We can also take over from a full-time staff person that you had to let go. We are all hunkering down, so if you need to understand what a part-time or interim solution might look like, let us help you figure that out. Schedule a call, and let us help with those two things right now.
I know the byline says Matthew May, but at this point please know our whole team is contributing to this blog post. Special thanks to Janet Mulroy, Derrick Williams, Graham Wood, and Kenji who is drafting all our clients weekly communications (I steal the good parts).
We are starting this Archive section since are we updating this post frequently in case we need to retain some information for you all who are referring back here for updates:
Marco Rubio PPP Tweet
No wonder frustration reigned when everyone had hoped to be celebrating these loans. For an interesting insider’s take on the PPPs goals and challenges, have a look at Senator Marco Rubio’s PPP tweet thread on the day after the program launch.
PPP Affiliate Rules
We discussed this on a recent episode of Acuity’s “Drink While You Think” with two of our CFOs who work in the startup space. As of last week, it seemed the answer was “Yes” as we were hearing from numerous startups, venture capitalists, and lawyers who work in the space that startups should apply. The Treasury Department made an update to their “affiliate rules” that likely would make the PPP much more difficult to attain for startups. If you’re a startup, here are the steps we recommend:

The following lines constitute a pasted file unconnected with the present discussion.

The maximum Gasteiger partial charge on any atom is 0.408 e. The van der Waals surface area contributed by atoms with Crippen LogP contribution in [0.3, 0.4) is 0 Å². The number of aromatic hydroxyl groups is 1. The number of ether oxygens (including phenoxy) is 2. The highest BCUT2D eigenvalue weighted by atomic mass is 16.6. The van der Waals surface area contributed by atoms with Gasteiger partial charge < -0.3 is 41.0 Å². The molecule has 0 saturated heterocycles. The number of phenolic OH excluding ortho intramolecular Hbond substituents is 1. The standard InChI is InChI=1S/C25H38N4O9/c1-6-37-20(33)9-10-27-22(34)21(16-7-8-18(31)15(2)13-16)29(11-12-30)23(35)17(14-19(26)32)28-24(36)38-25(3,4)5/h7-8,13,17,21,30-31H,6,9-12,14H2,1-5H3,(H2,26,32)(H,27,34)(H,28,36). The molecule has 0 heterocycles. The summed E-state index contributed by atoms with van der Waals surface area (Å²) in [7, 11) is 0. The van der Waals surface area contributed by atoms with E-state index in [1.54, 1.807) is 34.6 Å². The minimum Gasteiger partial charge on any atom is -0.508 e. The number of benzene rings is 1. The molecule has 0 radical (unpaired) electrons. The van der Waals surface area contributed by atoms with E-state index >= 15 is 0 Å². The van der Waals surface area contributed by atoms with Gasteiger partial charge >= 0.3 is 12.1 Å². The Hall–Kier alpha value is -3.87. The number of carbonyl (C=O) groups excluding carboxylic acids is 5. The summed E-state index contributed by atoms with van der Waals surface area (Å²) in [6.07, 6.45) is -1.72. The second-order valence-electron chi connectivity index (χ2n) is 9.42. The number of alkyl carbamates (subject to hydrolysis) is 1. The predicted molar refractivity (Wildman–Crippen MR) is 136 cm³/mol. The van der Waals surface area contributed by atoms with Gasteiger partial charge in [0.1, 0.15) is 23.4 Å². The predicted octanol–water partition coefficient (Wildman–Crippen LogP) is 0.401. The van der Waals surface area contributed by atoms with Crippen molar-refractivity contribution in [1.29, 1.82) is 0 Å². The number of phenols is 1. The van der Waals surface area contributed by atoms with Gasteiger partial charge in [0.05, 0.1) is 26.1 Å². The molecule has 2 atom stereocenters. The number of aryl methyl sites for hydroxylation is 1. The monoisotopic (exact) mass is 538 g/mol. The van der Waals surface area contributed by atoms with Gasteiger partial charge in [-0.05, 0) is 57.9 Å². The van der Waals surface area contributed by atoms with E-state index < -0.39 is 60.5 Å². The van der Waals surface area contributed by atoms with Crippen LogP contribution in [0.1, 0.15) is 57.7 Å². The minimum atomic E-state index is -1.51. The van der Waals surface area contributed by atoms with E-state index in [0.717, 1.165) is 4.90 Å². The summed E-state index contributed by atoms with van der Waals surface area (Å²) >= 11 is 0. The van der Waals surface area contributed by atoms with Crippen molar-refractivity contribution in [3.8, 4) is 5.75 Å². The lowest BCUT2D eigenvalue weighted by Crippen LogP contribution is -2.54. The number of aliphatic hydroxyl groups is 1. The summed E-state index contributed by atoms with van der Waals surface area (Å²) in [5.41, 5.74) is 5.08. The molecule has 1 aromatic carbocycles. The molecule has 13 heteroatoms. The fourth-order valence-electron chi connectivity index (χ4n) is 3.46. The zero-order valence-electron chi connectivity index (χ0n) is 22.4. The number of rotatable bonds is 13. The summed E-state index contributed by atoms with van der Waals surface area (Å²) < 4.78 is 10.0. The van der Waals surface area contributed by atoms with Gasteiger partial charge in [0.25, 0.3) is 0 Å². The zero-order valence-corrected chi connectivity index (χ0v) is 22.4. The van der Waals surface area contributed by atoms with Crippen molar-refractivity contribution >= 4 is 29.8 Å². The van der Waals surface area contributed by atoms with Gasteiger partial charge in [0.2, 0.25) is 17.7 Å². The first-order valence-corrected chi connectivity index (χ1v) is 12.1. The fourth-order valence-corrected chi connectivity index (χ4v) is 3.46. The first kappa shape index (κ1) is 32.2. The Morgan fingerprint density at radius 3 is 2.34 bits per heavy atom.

- Unless Your Investors Say Otherwise, Prepare To Apply For The Loan. It’s best to get in line for the loan. If your Board and management team determine that you can’t, drop out of the loan process, but get prepared to be on the starting line.